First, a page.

Adam the First Real Man presents the Coney Island Variety Show
Sideshow vet Adam the First Real Man returns to Coney Island for his monthly extravaganza.
Wed Aug 8 2012
Photographer: Don Spiro
The sideshow renaissance man is back with another edition of his Coney Island Variety Show.
Time Out New York: You could be considered a sideshow renaissance man. Not only are you a human blockhead, sword swallower, fire eater, a glass walker and a bunch of other things, but you also produce shows and serve as a master of ceremonies.
Adam the First Real Man: You actually find quite a few performers in sideshow who both produce shows and do a number of acts. I guess I am doing quite a bit, though.
Time Out New York: And you are also a professor of the sideshow arts; you teach classes at Coney Island USA.
Adam the First Real Man: That’s right. I teach students all the working acts of the sideshow.
Time Out New York: Who are your students?
Adam the First Real Man: It’s a total cross section of humanity. You get the clichéd doctors and lawyers; you get teachers, business people, computer people, techies and bartenders. And performers, too.
Time Out New York: How old were you when you first became attracted to the sideshow arts?
Adam the First Real Man: I was 12 or 13. I actually grew up in Coney Island.
Time Out New York: So you had a head start!
Adam the First Real Man: Exactly. I’m a Brooklyn boy; I lived literally three blocks away from the boardwalk. This was in the ’70s and ’80s.
Time Out New York: So there was actually sideshow at Coney Island at that point? I was assuming the ’70s were probably a low point for the art form.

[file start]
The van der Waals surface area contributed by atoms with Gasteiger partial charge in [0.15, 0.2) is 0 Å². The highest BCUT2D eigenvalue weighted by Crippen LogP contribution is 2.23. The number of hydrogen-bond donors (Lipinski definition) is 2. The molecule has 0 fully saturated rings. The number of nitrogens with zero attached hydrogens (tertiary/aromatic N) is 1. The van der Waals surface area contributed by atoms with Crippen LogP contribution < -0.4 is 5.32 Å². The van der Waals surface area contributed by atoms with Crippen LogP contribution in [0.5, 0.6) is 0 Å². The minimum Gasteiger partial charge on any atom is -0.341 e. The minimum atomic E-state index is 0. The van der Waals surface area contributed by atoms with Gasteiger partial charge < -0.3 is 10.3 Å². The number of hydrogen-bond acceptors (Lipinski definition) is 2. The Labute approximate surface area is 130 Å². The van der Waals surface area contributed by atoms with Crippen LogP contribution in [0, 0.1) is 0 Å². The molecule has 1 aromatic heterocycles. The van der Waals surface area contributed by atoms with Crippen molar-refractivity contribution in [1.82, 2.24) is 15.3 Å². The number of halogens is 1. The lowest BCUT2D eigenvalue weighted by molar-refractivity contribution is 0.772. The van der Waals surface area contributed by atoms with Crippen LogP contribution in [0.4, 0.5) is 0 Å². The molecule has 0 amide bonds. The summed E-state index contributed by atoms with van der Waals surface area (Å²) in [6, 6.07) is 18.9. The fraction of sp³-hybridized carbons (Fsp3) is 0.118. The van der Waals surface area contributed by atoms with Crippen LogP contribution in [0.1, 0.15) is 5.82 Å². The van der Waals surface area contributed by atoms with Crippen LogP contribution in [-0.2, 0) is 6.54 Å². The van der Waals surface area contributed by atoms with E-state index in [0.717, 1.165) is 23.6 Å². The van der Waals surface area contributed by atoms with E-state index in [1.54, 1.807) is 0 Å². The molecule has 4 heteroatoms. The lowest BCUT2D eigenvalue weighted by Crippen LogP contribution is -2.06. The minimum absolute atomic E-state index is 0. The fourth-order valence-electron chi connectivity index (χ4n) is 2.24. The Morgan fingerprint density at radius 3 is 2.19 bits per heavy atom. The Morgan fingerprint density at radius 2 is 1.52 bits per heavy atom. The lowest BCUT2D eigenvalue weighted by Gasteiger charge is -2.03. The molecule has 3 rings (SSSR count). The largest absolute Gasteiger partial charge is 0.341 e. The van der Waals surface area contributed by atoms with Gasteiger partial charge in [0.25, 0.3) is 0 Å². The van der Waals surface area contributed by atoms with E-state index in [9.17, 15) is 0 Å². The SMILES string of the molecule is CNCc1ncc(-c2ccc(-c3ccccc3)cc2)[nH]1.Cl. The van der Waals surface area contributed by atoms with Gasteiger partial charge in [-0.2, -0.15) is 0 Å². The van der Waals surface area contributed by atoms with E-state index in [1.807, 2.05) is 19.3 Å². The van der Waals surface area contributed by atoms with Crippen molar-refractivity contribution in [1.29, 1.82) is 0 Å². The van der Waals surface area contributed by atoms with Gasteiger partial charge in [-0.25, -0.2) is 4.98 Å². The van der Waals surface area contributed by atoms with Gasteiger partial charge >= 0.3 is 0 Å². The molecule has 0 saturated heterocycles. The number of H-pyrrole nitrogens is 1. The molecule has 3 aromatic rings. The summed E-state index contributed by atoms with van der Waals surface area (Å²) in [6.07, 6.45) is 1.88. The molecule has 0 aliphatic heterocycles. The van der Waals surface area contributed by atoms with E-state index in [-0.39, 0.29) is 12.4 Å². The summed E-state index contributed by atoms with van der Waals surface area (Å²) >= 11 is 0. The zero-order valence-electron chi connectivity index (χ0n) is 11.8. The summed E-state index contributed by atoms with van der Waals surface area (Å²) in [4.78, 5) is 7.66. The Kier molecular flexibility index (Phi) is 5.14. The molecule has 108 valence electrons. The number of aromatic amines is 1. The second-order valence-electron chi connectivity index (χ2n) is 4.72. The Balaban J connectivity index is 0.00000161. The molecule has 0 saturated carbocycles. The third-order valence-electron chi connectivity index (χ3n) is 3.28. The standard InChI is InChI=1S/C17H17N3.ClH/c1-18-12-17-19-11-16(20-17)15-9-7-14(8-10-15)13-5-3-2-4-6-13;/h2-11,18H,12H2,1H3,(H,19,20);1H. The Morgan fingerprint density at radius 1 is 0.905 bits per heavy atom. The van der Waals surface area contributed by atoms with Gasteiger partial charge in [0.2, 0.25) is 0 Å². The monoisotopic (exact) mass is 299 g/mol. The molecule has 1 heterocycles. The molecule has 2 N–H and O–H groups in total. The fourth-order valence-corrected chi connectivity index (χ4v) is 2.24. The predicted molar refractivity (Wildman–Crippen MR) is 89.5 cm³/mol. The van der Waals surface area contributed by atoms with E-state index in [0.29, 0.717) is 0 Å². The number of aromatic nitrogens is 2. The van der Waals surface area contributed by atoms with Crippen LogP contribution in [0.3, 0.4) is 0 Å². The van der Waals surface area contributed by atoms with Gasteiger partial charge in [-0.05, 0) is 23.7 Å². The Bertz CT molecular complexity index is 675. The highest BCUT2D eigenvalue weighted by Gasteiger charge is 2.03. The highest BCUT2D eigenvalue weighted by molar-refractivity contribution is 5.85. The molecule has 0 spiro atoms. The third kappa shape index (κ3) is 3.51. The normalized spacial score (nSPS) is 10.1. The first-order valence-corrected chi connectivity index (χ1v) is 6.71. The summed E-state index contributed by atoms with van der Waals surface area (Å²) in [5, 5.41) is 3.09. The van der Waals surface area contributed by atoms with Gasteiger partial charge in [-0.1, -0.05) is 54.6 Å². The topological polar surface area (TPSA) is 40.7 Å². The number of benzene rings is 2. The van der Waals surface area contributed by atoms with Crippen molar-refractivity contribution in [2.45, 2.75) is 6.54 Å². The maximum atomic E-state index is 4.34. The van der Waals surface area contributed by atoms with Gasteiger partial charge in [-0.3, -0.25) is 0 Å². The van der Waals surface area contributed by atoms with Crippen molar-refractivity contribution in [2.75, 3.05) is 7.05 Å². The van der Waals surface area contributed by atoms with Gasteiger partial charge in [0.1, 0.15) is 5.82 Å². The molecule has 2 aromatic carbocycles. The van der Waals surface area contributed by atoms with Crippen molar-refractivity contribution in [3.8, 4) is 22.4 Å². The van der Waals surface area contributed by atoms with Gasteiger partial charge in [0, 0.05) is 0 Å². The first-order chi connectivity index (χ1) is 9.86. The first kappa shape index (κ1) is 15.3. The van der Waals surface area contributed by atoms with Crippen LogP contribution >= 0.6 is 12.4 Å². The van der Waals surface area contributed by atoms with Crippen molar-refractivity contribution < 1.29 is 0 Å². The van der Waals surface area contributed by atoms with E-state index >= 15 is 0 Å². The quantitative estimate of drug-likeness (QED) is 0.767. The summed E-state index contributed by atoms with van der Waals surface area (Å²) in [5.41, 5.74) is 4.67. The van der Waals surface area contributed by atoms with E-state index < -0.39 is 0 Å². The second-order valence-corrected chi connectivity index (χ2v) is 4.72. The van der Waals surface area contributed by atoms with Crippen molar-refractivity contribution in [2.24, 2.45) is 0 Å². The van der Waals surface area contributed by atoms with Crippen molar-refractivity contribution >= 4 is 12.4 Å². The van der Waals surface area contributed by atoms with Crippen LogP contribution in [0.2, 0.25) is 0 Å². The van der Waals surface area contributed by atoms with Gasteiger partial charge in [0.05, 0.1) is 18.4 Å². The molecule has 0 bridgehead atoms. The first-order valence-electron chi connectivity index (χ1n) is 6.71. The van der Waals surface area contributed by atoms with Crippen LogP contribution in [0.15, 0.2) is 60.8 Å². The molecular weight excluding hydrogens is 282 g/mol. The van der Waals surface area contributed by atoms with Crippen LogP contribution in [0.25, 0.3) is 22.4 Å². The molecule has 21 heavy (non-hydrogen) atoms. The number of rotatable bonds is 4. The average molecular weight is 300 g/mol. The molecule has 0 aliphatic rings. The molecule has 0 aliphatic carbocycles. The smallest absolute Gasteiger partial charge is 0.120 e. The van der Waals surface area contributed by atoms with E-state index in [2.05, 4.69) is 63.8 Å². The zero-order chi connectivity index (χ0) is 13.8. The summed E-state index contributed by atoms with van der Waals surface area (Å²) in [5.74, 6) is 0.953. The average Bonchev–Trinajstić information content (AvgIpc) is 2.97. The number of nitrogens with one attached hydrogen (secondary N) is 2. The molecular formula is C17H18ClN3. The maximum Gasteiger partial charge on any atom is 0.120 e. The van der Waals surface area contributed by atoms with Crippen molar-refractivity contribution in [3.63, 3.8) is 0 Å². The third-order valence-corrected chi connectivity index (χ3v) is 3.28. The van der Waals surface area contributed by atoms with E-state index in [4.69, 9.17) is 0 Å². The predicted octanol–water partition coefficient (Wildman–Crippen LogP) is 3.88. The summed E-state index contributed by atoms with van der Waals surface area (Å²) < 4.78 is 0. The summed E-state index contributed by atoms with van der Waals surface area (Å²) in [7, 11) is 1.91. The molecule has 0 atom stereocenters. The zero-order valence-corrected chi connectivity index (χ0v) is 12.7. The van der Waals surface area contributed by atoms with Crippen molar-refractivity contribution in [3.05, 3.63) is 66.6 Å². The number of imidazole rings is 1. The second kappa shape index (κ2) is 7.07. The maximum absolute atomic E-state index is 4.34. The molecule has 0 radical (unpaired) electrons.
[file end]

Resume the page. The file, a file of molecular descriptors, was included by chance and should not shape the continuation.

Adam the First Real Man: Well, Sideshows by the Seashore started up around 31 years ago. It was originally right at the boardwalk. At that point, they had some of the last of the golden-age performers working in the show. You had Melvin Burkhart, who made the Human Blockhead the act that it is today; he ended his career there. You had Otis Jordan, who was billed as the Human Cigarette Factory; prior to that, he was working in traveling shows, billed as the Frog Boy. There was John Bradshaw, who was the outside talker; he was the one who pretty much put it together. You had Mike Wilson, who was the Illustrated Man. They were the last of the last of the sideshow performers. Literally—they’re all dead.
Time Out New York: These are the guys who you were seeing as a kid?
Adam the First Real Man: Yeah, and I was just blown away by them. I was in awe. They were the most amazing thing I had ever seen. I would go back week after week, until it got to the point where I knew all the spiels by heart. But I was never that kid who would be tugging on their sleeve, going, “Teach me this, teach me that.”
Time Out New York: But did you have some inkling that this was something you wanted to do?
Adam the First Real Man: I had always wanted to do it. But things happen. I found rock & roll, and was like, Yeah, rock & roll is the answer. So sideshow went by the wayside. But fast-forward some 15 or 16 years, and I’m looking on the Internet, and I see something about sideshow school at Coney Island USA. I’m like, “Wait, sideshow school? I gotta do this!” I took the class and learned the acts. Boom—that was it.